Ford is using big data to make our cities safer
by Helen Jackson |
posted 06 December 2018
It is often only after accidents have occurred that particular junctions or stretches of road are identified as problematic for drivers, cyclists or pedestrians. But now Ford has come up with a means by which big data could potentially help cities identify locations which, if nothing is done, are most likely to be the scene of future traffic incidents.
To help find the answer, Ford Smart Mobility, spent the last year recording 1 million kilometres of vehicle and driver behaviour in and around London. The company tracked vehicle journeys in the city and logged highly detailed driving data from driving events such as braking, the severity of that braking, and even where hazard warning lights were applied. This helped to identify “near-misses”. Ford then cross-referenced this information against existing accident reports and built an algorithm to determine the likelihood of where future incidents might occur.
“We believe our insights have the potential to benefit millions of people. Even very small changes could make a big difference – maybe cutting back a tree that has obscured a road sign – whether in terms of traffic flow, road safety or efficiency,” said Jon Scott, project lead at City Data Solutions, Ford Smart Mobility.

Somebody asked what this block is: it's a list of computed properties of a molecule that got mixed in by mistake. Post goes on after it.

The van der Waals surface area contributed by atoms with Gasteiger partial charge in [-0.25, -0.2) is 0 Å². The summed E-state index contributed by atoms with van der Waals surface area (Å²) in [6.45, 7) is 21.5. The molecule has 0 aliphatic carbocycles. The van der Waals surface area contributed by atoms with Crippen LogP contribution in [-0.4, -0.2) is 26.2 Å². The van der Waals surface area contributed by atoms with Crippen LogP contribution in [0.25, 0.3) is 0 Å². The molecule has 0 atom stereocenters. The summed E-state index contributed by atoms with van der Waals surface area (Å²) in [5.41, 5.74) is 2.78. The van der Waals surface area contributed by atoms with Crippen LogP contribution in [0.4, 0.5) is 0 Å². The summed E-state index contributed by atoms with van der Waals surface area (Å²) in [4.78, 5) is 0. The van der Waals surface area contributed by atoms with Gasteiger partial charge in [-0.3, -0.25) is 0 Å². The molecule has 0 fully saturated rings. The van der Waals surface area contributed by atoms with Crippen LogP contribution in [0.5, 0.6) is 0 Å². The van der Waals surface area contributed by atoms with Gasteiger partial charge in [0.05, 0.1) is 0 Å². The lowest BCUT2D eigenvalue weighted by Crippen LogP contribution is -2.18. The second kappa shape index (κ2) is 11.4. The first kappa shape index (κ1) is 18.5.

The report also investigated other opportunities, such as how scheduling delivery van journeys for earlier in the day, before peak times, could benefit all road users, and how using journey data could help to identify the best locations for electric vehicle charging points.
“The Ford City Data Report is a showcase of what we at Ford can do with connected vehicle data, smart infrastructure, and our analytical capabilities. We are calling on cities to work with us to collectively solve problems that they can become even better places to live and work in,” said Sarah-Jayne Williams, director, Ford Smart Mobility, Ford of Europe.
Ford understands that any data-driven solution depends upon the willingness of drivers to share their data, but believes that where there is a clear benefit, that consumers will be more open to supporting such a service.